Martha Jones couldn't believe what she was doing. After careful consideration, she'd convinced herself never to step into a U.N.I.T. building ever again.
While the work the establishment conducted was for the right reasons, its military leaders tended to use force more often than was necessary. Something she had almost become too accustomed to at one point.
She had almost, almost become like them.
And yet, here she was, a few days before Christmas, ambling through the long empty corridors as if she'd never left the organisation. A visitor's badge hung from the top pocket of her leather jacket, but she suspected that if Colonel Alan Mace had his way, she'd soon be inducted back into the fold.
She'd been shopping for last minute gifts for Tom, her fiancé, when she'd received the call. The Colonel hadn't said much – except that she was needed, and that no other substitute would do. It had been the last line that had hooked her.
That, and the fact that Mace rarely pleaded the way he had. She'd worked with him before against the Sontarans with the Atmos device, and he was a typically stoic British officer.
Begging in any way, shape or form was definitely beneath him.
So why did U.N.I.T. think it needed her so badly when it had top ranking experts from every nation in the world amongst its divisions?
Martha rounded a corner and flashed her I.D. at a reader inset in the wall. It accepted the code, allowing her into the next section of the base. She knew an armed guard would be waiting for her at the end of the corridor.
It was procedure – just like the old days.
True to form, a young soldier in black, red beret slightly askew, stood on guard with snub-nosed weapon at the ready.
What she hadn't expected was that Colonel Mace was waiting with the soldier, a grim expression clouding his features that suggested whatever was going on was far graver than even his phone call had implied.
The officer held out a hand, but it was clear he wanted done with the pleasantries as swiftly as possible. "Dr. Jones…Thank you for coming at such short notice. I wouldn't have called you…but…"
"But, you have something going on that you think is alien in nature, yeah?" Martha cut to the chase, falling in step next to the Colonel as he about-faced and began to stride down the secure corridor, arms behind his back.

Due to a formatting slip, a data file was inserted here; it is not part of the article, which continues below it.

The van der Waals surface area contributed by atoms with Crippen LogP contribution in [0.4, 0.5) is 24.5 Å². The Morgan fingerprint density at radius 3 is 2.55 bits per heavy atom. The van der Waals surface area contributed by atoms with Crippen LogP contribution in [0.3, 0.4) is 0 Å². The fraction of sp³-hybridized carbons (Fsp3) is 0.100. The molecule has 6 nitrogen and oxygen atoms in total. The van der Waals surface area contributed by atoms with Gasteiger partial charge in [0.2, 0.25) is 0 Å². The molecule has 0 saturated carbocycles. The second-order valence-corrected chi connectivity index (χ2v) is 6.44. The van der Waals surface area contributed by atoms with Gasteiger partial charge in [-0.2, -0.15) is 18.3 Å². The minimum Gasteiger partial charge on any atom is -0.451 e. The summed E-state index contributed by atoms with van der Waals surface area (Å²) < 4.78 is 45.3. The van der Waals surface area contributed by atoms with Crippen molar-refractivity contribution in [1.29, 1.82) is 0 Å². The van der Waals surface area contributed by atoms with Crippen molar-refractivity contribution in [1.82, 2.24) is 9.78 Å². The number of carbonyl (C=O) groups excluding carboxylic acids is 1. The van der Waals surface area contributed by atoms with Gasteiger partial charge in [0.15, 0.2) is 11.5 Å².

"We're not sure what we're dealing with at this point," he confessed. "What we do know is that the same phenomenon has killed fifty-two people in the Greater London area within the last five days – and the time between each attack is shortening."
Martha blinked. "Fifty-two? I haven't heard anything on the news…"
Mace nodded, ushering her into a small office with what appeared to be a two-way mirror. "We've kept a complete media blackout. After all the other, shall we say, seasonal incidents over the past few years, we didn't want a mass panic on our hands."
"But why me? You must have the best brains in the world at your disposal…"
Mace huffed as if the idea amused him. He picked up a manila folder and tossed it across his desk. "We'll come to that shortly. First, take a look at the latest victims' autopsy reports. Perhaps you might see something familiar. After all, you are singularly well qualified in this field…"
Martha caught the file and flicked it open. "Because of the stuff I've seen travelling with the Doctor?" As she talked, she began to read through the medical reports and crime scene information.
The top report was about a young girl named Tracey. A small photo was paper-clipped to several pages of information.
The girl reminded Martha of a friend she'd gone to school with, but then, in these kinds of cases, you could always draw a parallel with someone.